“Creatures from the Forest came. They’ve taken our baby, sire, taken him who knows where? They waited for you to leave Tom, they must have been watching. They may be watching now! They were all around outside, on the roof. They poured snow down the chimney and doused the fire. They pounded on the walls and smashed the windows. I managed to get the shutters closed but not before I saw them. Oh, Tom they’re terrible. Terrible!
“At last they forced their way in and four of them took our boy. They knocked me unconscious, Tom, I’ve only just now awakened. And they’ve taken our little John into the Forest, Tom! They’ve taken him into the Forest!”
“What have I done?” Tom Whit said, collapsing into tears again. “What have I done? I should have been here! I—I never should have left!”
The king stood up and looked around. Twenty yards away there was a great pile of burned wood. It looked to be the remains of a small building and it was still smoking.
“They burned your woodshed,” the king said, glaring at the black spot on the snow.
“In the dark of morning sire,” Tom Whit said. “I went to the pine forest to gather more wood. The winter is so cold, sire. I had to keep my family warm.”
“Tracks your highness,” Walter said, looking around at the snow. “To and from the Forest.”
The king nodded. “Walter, go and fetch the wood and food. I dropped it back at the edge of the meadow. Bring the bundles here. Can you manage that?”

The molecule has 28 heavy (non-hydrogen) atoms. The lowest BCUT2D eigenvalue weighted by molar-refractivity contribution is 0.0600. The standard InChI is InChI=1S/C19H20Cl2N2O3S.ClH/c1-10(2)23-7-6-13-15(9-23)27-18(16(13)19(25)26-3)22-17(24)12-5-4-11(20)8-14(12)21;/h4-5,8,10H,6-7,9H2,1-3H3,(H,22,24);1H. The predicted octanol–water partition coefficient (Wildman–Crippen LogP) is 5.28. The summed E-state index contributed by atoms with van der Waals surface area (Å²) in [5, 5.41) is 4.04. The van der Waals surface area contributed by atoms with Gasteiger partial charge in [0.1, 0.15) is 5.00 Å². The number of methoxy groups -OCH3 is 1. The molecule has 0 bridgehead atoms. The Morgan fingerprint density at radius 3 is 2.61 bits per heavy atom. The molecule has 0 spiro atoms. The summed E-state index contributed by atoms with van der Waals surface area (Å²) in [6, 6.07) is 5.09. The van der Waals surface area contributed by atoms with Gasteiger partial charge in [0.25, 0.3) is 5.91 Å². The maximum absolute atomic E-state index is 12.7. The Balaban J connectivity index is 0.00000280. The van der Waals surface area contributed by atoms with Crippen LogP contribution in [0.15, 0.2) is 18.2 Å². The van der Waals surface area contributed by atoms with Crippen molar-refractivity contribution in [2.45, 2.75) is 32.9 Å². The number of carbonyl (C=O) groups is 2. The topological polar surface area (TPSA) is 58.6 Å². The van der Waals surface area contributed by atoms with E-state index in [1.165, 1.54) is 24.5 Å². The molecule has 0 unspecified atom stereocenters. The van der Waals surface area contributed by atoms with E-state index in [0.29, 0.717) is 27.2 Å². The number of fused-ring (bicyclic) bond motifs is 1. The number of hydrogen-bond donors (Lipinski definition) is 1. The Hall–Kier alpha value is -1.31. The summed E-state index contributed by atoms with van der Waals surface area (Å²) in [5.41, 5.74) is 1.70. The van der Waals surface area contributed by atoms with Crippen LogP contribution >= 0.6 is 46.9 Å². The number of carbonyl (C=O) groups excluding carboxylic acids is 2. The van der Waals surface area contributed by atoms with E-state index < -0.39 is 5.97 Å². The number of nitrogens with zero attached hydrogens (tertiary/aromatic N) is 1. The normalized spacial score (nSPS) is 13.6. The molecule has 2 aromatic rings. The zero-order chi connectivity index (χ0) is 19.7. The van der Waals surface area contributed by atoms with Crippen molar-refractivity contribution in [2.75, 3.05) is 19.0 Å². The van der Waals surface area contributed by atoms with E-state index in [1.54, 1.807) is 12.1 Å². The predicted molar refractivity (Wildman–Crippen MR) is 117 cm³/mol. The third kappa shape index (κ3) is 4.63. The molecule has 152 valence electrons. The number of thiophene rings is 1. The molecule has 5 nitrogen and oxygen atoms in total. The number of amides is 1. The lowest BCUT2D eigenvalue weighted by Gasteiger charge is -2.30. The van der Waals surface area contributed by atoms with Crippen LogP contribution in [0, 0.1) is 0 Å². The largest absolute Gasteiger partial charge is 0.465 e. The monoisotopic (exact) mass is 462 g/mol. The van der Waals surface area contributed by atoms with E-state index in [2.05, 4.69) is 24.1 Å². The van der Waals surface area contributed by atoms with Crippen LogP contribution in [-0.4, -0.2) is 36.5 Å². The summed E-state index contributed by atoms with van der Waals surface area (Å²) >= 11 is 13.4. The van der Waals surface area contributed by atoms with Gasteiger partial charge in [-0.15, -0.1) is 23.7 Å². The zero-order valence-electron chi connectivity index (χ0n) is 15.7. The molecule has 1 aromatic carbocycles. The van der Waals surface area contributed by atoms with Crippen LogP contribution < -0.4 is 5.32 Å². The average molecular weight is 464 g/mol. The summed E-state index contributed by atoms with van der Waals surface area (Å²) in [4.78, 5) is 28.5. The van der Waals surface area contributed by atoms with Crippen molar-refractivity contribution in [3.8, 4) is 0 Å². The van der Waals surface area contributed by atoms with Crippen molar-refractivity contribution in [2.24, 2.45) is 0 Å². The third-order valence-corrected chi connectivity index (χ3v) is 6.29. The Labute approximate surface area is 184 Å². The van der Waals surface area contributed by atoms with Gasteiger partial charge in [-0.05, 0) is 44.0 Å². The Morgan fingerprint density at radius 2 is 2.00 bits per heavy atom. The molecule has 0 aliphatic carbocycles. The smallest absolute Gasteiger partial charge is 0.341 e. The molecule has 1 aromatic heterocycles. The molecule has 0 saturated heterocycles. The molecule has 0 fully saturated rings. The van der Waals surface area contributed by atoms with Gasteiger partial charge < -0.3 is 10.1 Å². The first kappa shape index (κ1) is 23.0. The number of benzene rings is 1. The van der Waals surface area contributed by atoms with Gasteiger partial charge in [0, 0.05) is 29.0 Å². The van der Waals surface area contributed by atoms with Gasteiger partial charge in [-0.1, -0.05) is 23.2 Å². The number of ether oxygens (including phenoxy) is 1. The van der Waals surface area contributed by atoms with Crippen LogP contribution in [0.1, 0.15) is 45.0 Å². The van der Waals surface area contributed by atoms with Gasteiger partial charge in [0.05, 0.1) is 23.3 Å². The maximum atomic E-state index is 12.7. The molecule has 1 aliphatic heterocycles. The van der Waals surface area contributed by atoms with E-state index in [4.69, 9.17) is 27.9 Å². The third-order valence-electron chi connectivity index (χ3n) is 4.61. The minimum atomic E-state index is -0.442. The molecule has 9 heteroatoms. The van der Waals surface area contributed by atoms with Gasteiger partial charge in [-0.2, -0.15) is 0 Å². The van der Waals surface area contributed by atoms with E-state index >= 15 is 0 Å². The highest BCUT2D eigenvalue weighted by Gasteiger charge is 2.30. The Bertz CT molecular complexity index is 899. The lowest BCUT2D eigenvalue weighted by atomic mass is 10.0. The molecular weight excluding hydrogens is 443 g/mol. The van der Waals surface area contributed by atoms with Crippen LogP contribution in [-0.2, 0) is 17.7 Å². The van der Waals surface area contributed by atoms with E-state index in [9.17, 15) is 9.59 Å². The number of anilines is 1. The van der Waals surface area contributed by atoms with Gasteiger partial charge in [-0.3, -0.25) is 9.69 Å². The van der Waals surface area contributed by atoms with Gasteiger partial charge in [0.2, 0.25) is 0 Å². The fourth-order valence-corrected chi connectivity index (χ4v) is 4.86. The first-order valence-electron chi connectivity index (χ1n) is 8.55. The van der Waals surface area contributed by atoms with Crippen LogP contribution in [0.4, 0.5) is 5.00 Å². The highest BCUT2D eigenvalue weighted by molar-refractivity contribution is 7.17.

“At once, sire,” Walter said.
“Good lad,” the king said. “See to it. Come, my dear people, we must get you into the house.”
Tom Whit helped Eugenia to her feet. The king picked up Tom Whit’s axe and held his arms open around the couple as if to shield them from the night. He guided the Whits to the door, set down the axe on the porch and followed them inside.
As he turned to set out, Walter noticed a toboggan flipped upside down in the snow. He remembered the weight of Tom Whit’s wood basket and knew the king’s burden must be at least as heavy. He turned the toboggan right side up, slung the rope over his shoulder, and set off across the meadow.
A new willingness came over Walter and he felt proud and strong as he ran. The night was even colder now, but he was up to it. A thrill of hope went through him—hope and adventure. And he shared the king’s anger over the plight of the stolen child. Above him the rolling clouds covered the moon again.
Walter decided to start with the wood Tom Whit had been carrying. It took all his strength to move the heavy basket from its place embedded in the snow, but he managed to get it onto the toboggan. The king’s wood bundle fit also, but there was no room for the food, so Walter decided he would return for it.
“Sire, I’ve brought the wood!” Walter called as he pulled the toboggan up to the house.
The king opened the door and looked out. Inside, Walter could see the Whits sitting on a bench beside their table with their faces buried in each other’s shoulders. The king had set a small fire with what little wood the couple had left.
“Well done, Walter,” the king said. “Will you go back for the food, then?”
“At once sire,” Walter said as they lifted the wood baskets onto the step.
“Excellent. You’re a brave boy, Walter. I’m proud of you. Hurry now.”
Walter gave the king a firm nod. “Yes, sire,” he said, and set off.
The toboggan bounced against his heels as he high-stepped it back over the meadow. Half way across the moon peeked out and lit the snow again. Walter spotted the food sack, right where the king had left it, but there was something else—more than one thing—moving around it.